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Gila monster

Heloderma suspectum

by Rhodri Phillips

Identification: Gila monsters are a species of lizard found in Mexico and the deserts of Southern America. Its name originates from its discovery and abundance in the Gila River basin that crosses Arizona and passes through the Mexico border. The species can be easily distinguished from other reptiles by its flat body and striking pink/orange and black colouration. But this colouration also serves another purpose, it’s a clear signal to predators of the hidden capabilities the species has to defend itself. Gila monsters are one of the few venomous lizards in the world, producing a potent cocktail in their salvia glands that enters wounds inflicted by its strong jaw. Unfortunately, this ability has led to the species being villainized by humans, with a number of tales talking about this “deadly” species. However, only one human fatality has been reported in the last 100 years as caused by this species unfairly labelled as a monster.

© Rhodri Phillips

Life cycle: Gila monsters are largely solitary by nature, living in burrows they create between rocky outcrops in their preferred desert grassland habitat. Interestingly the species has been shown to change its activity to match the temperatures of the surroundings, becoming nocturnal if the ambient temperatures become too hot. Their burrows also offer refuge during winter, in which the cold-blooded species hibernate using fat stored in their tail to survive.

Once spring arrives the following year Gila monsters emerge and begin bulking up for the breeding season which starts in the early summer. Despite their slow speed and poor eyesight, males of the species engage in a heated fights to impress nearby females. However, unlike other species they do not fight to the death or even in most cases cause injury. Instead the individuals appear to enter a wrestling match of sorts, where the strongest individual wins a fair fight by pinning the smaller male to the ground, often wrapping their tails around each other for leverage.

After mating the females of the species will lay a single large clutch of eggs, placing them in a shallow hole and covering them with soil. The eggs themselves are incubated by the heat of the desert sun, hatching around 4 months later. The juveniles of the species receive no parenting and appear to hatch with the knowledge and ability to hunt from day one. Although while young their diet is primarily made from insects and bird eggs, but can include a number of small mammals. Similarly to snakes, Gila’s swallow their prey whole, digesting it over several hours.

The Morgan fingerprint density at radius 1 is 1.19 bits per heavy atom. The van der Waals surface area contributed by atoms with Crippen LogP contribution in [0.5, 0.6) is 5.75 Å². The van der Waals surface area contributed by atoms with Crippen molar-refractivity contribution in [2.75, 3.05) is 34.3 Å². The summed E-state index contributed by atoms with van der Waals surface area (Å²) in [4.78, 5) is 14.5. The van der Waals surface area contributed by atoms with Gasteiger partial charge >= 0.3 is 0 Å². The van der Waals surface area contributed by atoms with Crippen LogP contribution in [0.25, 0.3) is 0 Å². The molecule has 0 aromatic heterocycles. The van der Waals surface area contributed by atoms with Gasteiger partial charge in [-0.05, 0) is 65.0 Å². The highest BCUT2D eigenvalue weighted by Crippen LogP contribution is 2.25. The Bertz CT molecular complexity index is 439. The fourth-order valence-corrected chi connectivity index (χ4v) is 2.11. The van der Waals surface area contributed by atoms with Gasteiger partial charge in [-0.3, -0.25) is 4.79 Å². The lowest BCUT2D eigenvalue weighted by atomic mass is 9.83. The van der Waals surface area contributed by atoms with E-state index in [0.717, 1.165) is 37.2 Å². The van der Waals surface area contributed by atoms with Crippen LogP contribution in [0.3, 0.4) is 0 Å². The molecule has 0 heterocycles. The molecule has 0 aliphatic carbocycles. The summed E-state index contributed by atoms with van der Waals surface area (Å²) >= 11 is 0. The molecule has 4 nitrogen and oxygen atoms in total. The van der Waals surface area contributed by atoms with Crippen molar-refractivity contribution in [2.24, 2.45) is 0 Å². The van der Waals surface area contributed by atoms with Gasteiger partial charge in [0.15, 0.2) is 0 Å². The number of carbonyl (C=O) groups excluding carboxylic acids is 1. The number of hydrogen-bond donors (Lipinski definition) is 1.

Image byDavid Mark from Pixabay

Species Importance: As a desert predator the Gila monster plays a vital part in its ecosystem. With plant life often at a premium the over grazing of plants can be a serious issue, intensifying the desertification process and making areas even harder for species to live in. By being a generalist predator that often eats the eggs or young of herbivorous species like rabbits, Gila monsters help prevent this intensification while also being a food source themselves to birds of prey and coyotes. The true importance of the species likely lies in its slow speed and inability to actively hunt. It means that as a species they are unlikely to kill healthy adults, allowing the natural process of evolution to carry on.

Photo by David Clode on Unsplash

Conservation status: Currently designated as near threatened by the IUCN, populations of the Gila monster have been declining in recent years. An estimated decline of 30% has been seen across US populations, however detailed information on the species is not available. This is in part due to the mostly solitary nature of the species, although it has been found in around 100 surveys throughout its range.

The biggest threats to the species are habitat loss and urbanisation, with many of the populations declines in America being attributed to new constructions in New Mexico. A population increase in the towns near the Gila’s monsters’ range has displaced individuals, while an increase in farming is further squeezing the species by limiting suitable egg laying areas. New highways are for the increasing populations are further increasing mortality rates as collisions with vehicles have been increasingly common. However, for the most part it is still thought the population is stable. Its presence in a number of protected areas should ensure the species survives into the future, even if some populations are lost.

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